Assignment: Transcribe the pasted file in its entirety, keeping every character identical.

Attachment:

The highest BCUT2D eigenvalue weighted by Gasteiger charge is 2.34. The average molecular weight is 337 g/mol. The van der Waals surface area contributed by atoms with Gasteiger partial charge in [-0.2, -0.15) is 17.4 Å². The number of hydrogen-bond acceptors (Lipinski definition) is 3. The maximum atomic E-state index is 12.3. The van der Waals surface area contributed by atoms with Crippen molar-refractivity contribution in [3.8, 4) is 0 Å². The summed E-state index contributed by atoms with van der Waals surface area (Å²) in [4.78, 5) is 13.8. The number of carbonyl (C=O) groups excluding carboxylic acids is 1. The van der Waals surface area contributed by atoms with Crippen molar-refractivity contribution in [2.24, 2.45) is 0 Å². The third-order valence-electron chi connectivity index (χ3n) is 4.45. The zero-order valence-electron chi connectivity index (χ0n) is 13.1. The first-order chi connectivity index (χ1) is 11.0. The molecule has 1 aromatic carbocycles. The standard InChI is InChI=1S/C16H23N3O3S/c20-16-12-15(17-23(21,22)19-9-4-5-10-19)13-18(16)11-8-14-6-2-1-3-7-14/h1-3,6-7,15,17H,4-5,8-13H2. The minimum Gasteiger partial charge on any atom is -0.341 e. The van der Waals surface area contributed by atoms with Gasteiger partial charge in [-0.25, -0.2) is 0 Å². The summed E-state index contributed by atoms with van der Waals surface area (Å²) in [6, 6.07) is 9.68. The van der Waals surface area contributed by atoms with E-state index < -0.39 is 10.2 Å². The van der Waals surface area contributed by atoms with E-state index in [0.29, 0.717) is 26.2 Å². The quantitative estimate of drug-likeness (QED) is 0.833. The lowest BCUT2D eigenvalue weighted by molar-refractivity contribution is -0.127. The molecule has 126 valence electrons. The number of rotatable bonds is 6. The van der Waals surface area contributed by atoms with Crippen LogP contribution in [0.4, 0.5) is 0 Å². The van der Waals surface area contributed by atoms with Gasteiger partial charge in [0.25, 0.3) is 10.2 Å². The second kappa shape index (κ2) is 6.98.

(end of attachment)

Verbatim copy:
The highest BCUT2D eigenvalue weighted by Gasteiger charge is 2.34. The average molecular weight is 337 g/mol. The van der Waals surface area contributed by atoms with Gasteiger partial charge in [-0.2, -0.15) is 17.4 Å². The number of hydrogen-bond acceptors (Lipinski definition) is 3. The maximum atomic E-state index is 12.3. The van der Waals surface area contributed by atoms with Crippen molar-refractivity contribution in [3.8, 4) is 0 Å². The summed E-state index contributed by atoms with van der Waals surface area (Å²) in [4.78, 5) is 13.8. The number of carbonyl (C=O) groups excluding carboxylic acids is 1. The van der Waals surface area contributed by atoms with Crippen molar-refractivity contribution in [2.24, 2.45) is 0 Å². The third-order valence-electron chi connectivity index (χ3n) is 4.45. The zero-order valence-electron chi connectivity index (χ0n) is 13.1. The first-order chi connectivity index (χ1) is 11.0. The molecule has 1 aromatic carbocycles. The standard InChI is InChI=1S/C16H23N3O3S/c20-16-12-15(17-23(21,22)19-9-4-5-10-19)13-18(16)11-8-14-6-2-1-3-7-14/h1-3,6-7,15,17H,4-5,8-13H2. The minimum Gasteiger partial charge on any atom is -0.341 e. The van der Waals surface area contributed by atoms with Gasteiger partial charge in [-0.25, -0.2) is 0 Å². The summed E-state index contributed by atoms with van der Waals surface area (Å²) in [6, 6.07) is 9.68. The van der Waals surface area contributed by atoms with E-state index < -0.39 is 10.2 Å². The van der Waals surface area contributed by atoms with E-state index in [0.29, 0.717) is 26.2 Å². The quantitative estimate of drug-likeness (QED) is 0.833. The lowest BCUT2D eigenvalue weighted by molar-refractivity contribution is -0.127. The molecule has 126 valence electrons. The number of rotatable bonds is 6. The van der Waals surface area contributed by atoms with Crippen LogP contribution in [0.4, 0.5) is 0 Å². The van der Waals surface area contributed by atoms with Gasteiger partial charge in [0.25, 0.3) is 10.2 Å². The second kappa shape index (κ2) is 6.98.